Evelyn G. Calhoun, a retired Baltimore County educator and world traveler who was also a thoroughbred racing fan, died Sunday of pancreatic cancer at her Parkton home.
She was 89.
Evelyn Gertrude Dennis, the daughter of a steelworker and a homemaker, was born in Baltimore and raised in the 700 block of N. Port St.
She marfried John H. Calhoun, an Army Air Forces officer, in 1942. After the war, the couple enrolled at what was then Oklahoma A&M University.
Mr. Calhoun, a lawyer, died in 1983.
She earned a bachelor's degree from what is now Towson University and a master's degree in education in 1975 from what is now Loyola University Maryland.
A fifth-grade and seventh-grade teacher, Mrs. Calhoun taught at Seventh District, Sparks, Cockeysville and Summit Park elementary schools for 25 years. She retired in 1977.
"In an age long before the Internet, she prided herself on always being able to find an answer to any question from her students," said her son, John L. Calhoun, who lives in Cockeysville. "She would usually find the answer by using whatever research materials were available at the Enoch Pratt Free Library."
"She told her students that the doctors at Hopkins would make her well because they were highly trained and educated," her son said.
After leaving teaching, Mrs. Calhoun worked for a decade as a part-time legal secretary for former Baltimore County state Sen. James A. Pine, who was a powerhouse in county Democratic Party circles for nearly two decades.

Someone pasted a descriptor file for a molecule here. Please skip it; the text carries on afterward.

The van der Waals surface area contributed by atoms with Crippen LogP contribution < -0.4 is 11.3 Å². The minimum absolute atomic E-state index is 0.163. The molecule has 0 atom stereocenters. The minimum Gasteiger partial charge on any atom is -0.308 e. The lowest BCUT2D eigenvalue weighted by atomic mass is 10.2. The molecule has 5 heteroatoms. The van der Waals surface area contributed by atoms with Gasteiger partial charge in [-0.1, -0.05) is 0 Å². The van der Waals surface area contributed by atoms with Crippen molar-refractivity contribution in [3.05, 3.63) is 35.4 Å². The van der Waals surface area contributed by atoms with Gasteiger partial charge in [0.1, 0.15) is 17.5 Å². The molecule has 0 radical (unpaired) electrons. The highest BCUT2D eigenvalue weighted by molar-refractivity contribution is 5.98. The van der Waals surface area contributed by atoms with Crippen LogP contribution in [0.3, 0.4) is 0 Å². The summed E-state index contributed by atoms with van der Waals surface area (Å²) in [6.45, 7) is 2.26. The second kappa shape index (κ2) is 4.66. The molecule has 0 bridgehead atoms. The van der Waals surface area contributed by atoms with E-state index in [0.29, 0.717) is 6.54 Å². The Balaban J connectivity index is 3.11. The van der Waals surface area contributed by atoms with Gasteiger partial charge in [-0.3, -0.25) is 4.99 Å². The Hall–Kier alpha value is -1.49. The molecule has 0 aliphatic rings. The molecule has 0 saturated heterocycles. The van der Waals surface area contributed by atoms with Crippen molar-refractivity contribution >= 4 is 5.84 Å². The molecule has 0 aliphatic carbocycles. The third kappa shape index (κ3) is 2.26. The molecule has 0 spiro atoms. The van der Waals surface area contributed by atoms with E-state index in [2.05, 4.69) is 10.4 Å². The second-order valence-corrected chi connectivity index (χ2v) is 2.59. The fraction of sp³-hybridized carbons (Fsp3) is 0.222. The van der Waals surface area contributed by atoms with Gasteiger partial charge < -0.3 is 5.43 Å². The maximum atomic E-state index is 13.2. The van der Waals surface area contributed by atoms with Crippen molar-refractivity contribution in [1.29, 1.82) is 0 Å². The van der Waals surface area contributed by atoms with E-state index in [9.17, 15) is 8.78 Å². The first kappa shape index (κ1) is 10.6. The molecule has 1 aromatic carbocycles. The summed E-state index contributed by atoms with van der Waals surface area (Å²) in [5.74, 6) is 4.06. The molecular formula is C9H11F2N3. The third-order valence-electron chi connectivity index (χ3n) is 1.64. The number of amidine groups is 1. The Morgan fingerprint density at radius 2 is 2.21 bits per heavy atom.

After fully retiring in the late 1980s, Mrs. Calhoun indulged her passion for traveling and going to the racetrack.
"She enjoyed horse racing all her life and visited all the major tracks in the East," her son said.
"She always praised Saratoga, Churchill Downs and Belmont Park. As a young woman, she witnessed the great match race of Seabiscuit and War Admiral at Pimlico in 1938," he said.
Mrs. Calhoun took extended trips to Europe, China and Australia, which always "included a stopover in Ireland," her son said.
"She had been to all 48 continental states, many through her work during the war. She kissed the Blarney Stone and walked the Great Wall of China," he said.
Blanche A. Bull, a retired Freeland businesswoman, was Mrs. Calhoun's sidekick on many of her domestic trips.
"I was her husband's client and later her son's, who was also a lawyer. She lost her husband two years after I lost mine, and then we began traveling," recalled Mrs. Bull. "We traveled all over the country, but we never left the U.S. It was fantastic."
Mrs. Bull described her traveling companion as being "witty, interesting and then some."
"We went to casinos and plenty of horse races. One of my favorite trips was to Saratoga. We went to the races and I had absolutely no idea of what I was doing, but she showed me," Mrs. Bull said with a laugh.
"Another time, we were in Arizona and enrolled in a course at the university," she said.
Mrs. Calhoun, who enjoyed playing the piano and singing, was particularly fond of Broadway shows.
"Her favorite show, by far, was 'Oklahoma.' She and her husband were living in Oklahoma when it played on Broadway," her son said.
"Not only did we go to Broadway shows, we also went to the opera in New York," said Mrs. Bull. "We had a fantastic 30 years."
A memorial service was held Friday. A service at Arlington National Cemetery, where she will be buried next to her husband, is private.
Also surviving are two grandchildren.